An amendment to the state water code signed by Gov. Jerry Brown will allow the Coachella Valley Water District to prepare for the next wave of housing development that is expected to grow atop what is now farmland.
Senate Bill 171, which was backed by state Sen. Ben Hueso, establishes a process for the water district to propose and collect fees from residential customers who benefit from the drainage system in the eastern portion of the valley. Those fees would be used to pay for the operation and maintenance of the drainage system.
The law amending the state’s water code, which was signed by the governor on Friday, doesn’t guarantee that fees will necessarily be collected from homeowners in CVWD’s service area. When CVWD eventually decides to pursue those fees, the district would have to send out notices and convene a public hearing, adhering to conditions spelled out under Proposition 218.
“There are no plans yet to create new fees, nor has there been a study of what those would be,” said CVWD spokeswoman Heather Engel. “This just gives us the option, if the time comes.”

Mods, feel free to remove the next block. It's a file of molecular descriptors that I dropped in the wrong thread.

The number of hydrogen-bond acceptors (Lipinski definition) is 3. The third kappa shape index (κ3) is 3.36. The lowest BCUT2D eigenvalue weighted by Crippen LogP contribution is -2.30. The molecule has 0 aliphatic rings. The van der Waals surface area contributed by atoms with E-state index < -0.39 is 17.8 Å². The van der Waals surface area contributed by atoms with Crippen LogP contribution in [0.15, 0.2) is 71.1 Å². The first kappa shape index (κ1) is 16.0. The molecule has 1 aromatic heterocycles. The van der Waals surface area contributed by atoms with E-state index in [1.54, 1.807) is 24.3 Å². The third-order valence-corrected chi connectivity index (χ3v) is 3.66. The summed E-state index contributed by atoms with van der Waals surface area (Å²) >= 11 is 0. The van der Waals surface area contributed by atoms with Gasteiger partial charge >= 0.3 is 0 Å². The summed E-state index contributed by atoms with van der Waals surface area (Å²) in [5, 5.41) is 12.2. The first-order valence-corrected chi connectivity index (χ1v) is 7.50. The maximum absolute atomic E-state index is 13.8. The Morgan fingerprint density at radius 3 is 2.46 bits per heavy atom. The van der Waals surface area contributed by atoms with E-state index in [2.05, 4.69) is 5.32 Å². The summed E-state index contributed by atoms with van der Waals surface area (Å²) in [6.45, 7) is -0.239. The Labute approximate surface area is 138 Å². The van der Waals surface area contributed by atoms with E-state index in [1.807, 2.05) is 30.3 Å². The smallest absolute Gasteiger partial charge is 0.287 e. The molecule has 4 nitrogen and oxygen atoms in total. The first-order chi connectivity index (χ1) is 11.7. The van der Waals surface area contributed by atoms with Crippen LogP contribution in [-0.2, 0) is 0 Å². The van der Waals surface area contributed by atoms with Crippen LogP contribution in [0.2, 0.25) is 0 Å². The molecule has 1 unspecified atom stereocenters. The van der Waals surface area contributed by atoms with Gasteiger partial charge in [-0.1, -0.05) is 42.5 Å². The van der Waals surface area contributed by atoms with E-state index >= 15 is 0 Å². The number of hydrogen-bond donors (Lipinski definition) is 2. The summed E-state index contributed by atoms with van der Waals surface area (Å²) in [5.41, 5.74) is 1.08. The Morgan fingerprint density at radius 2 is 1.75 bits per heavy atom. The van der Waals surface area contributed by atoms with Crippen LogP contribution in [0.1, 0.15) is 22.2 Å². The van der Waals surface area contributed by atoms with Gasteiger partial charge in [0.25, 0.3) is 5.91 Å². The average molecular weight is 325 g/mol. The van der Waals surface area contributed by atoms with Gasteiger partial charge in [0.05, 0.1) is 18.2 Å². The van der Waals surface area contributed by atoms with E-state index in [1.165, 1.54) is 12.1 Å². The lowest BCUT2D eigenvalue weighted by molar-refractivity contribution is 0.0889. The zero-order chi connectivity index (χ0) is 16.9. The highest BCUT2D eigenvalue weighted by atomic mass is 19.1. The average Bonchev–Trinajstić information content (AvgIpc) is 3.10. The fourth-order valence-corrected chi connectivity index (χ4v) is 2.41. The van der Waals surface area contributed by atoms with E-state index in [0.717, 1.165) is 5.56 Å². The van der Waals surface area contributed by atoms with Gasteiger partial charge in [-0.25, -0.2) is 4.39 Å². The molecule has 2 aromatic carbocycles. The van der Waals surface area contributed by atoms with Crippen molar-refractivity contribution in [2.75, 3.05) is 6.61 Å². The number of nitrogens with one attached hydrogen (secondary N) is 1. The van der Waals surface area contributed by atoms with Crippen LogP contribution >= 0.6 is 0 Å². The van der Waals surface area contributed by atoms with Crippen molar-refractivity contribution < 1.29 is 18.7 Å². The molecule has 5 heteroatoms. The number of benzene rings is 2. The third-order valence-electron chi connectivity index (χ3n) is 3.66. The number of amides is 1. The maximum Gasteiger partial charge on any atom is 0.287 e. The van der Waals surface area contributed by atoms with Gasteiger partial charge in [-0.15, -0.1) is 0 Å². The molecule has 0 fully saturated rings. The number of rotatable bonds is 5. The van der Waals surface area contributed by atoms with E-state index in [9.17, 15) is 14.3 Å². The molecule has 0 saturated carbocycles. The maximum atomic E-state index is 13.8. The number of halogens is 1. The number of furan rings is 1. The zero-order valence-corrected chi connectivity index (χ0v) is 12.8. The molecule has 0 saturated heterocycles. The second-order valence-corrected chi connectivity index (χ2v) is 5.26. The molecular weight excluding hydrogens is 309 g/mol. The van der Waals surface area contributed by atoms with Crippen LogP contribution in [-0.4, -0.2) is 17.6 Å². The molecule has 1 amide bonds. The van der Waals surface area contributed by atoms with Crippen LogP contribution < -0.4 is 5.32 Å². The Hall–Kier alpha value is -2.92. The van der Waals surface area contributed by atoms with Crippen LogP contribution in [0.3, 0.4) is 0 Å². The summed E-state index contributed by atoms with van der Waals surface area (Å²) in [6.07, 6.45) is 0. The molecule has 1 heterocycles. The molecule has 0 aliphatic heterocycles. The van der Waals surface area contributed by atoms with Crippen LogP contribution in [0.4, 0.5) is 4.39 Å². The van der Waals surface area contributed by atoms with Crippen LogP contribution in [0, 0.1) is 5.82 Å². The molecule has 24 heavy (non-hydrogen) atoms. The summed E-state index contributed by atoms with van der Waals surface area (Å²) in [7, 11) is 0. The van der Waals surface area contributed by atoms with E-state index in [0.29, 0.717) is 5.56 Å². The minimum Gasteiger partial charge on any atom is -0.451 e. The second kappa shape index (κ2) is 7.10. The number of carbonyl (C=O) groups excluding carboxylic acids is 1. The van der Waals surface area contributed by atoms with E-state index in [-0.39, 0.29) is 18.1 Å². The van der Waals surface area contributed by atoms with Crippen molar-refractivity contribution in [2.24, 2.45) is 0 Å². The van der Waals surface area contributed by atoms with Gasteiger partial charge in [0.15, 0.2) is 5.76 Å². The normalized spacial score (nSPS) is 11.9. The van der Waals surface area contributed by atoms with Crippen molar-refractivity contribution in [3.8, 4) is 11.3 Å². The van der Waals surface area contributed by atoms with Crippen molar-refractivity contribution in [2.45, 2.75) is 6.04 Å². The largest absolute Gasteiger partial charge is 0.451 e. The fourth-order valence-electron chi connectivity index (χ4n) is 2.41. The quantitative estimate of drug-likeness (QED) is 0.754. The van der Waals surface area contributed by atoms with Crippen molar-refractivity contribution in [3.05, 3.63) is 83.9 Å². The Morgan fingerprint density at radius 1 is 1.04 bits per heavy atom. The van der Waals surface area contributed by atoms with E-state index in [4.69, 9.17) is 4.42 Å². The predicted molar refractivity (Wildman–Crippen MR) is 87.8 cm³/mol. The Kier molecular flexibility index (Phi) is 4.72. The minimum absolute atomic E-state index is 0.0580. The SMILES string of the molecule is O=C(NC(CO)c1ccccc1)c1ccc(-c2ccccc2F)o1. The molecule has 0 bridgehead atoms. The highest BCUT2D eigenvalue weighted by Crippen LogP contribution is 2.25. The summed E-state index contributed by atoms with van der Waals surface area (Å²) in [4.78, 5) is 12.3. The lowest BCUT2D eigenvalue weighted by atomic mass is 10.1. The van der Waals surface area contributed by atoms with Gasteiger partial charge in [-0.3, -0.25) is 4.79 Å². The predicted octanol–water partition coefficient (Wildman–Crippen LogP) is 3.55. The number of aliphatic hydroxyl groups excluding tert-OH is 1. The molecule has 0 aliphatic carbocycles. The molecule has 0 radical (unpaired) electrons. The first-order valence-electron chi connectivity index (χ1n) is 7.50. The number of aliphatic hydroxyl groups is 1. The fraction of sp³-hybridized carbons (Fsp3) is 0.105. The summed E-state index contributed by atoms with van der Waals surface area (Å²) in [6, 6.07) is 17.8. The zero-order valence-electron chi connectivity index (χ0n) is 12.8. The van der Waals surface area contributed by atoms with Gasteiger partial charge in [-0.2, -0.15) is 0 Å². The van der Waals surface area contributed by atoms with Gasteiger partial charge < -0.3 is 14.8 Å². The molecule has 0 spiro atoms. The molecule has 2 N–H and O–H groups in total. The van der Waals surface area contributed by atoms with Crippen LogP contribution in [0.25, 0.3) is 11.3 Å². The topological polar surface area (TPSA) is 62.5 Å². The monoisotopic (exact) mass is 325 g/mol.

That time may come when the next housing construction boom eventually reaches the eastern Coachella Valley.
The drainage system’s costs are now covered by the rates farmers pay for irrigation water.
As farmland is converted to subdivisions, the water district would otherwise have had to create an assessment district to keep funding flowing to the drainage system. The water agency says that would have been possible but would have costlier and time-consuming.
Hueso is a San Diego Democrat whose district spans three counties and includes parts of the Coachella Valley. The valley’s two Assembly members, Democrat V. Manuel Pérez and Republican Brian Nestande, also supported the bill when it passed the Assembly in July.